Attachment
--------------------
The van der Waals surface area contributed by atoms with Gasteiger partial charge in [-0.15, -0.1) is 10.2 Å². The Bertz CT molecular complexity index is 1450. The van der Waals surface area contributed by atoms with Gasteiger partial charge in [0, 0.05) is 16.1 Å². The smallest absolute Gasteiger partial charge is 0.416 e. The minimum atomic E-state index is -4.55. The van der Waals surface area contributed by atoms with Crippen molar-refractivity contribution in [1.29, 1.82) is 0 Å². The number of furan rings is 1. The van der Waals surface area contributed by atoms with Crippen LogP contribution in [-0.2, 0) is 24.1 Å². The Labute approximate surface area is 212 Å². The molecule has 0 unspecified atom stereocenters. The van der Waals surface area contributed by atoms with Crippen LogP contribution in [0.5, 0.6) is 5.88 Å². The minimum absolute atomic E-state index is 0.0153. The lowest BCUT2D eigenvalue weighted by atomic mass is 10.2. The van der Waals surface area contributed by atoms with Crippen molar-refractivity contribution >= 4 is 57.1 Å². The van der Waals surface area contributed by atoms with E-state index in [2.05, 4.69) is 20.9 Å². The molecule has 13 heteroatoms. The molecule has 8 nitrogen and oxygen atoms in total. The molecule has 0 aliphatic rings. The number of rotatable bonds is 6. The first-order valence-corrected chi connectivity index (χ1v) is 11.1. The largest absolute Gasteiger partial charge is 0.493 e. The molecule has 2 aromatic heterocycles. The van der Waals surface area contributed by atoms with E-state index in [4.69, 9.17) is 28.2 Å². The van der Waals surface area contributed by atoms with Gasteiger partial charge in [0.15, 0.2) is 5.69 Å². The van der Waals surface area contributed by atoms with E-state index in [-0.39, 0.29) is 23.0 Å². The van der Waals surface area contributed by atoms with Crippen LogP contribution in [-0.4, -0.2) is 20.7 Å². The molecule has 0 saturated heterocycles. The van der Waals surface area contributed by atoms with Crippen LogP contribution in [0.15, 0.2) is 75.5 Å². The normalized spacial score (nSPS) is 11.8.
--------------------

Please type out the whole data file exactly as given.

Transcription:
The van der Waals surface area contributed by atoms with Gasteiger partial charge in [-0.15, -0.1) is 10.2 Å². The Bertz CT molecular complexity index is 1450. The van der Waals surface area contributed by atoms with Gasteiger partial charge in [0, 0.05) is 16.1 Å². The smallest absolute Gasteiger partial charge is 0.416 e. The minimum atomic E-state index is -4.55. The van der Waals surface area contributed by atoms with Crippen molar-refractivity contribution in [1.29, 1.82) is 0 Å². The number of furan rings is 1. The van der Waals surface area contributed by atoms with Crippen LogP contribution in [-0.2, 0) is 24.1 Å². The Labute approximate surface area is 212 Å². The molecule has 0 unspecified atom stereocenters. The van der Waals surface area contributed by atoms with Crippen LogP contribution in [0.5, 0.6) is 5.88 Å². The minimum absolute atomic E-state index is 0.0153. The lowest BCUT2D eigenvalue weighted by atomic mass is 10.2. The van der Waals surface area contributed by atoms with Crippen molar-refractivity contribution >= 4 is 57.1 Å². The van der Waals surface area contributed by atoms with E-state index in [2.05, 4.69) is 20.9 Å². The molecule has 13 heteroatoms. The molecule has 8 nitrogen and oxygen atoms in total. The molecule has 0 aliphatic rings. The number of rotatable bonds is 6. The first-order valence-corrected chi connectivity index (χ1v) is 11.1. The largest absolute Gasteiger partial charge is 0.493 e. The molecule has 2 aromatic heterocycles. The van der Waals surface area contributed by atoms with E-state index in [4.69, 9.17) is 28.2 Å². The van der Waals surface area contributed by atoms with Gasteiger partial charge in [0.15, 0.2) is 5.69 Å². The van der Waals surface area contributed by atoms with E-state index in [-0.39, 0.29) is 23.0 Å². The van der Waals surface area contributed by atoms with Crippen LogP contribution in [-0.4, -0.2) is 20.7 Å². The molecule has 0 saturated heterocycles. The van der Waals surface area contributed by atoms with Crippen LogP contribution in [0.15, 0.2) is 75.5 Å². The normalized spacial score (nSPS) is 11.8.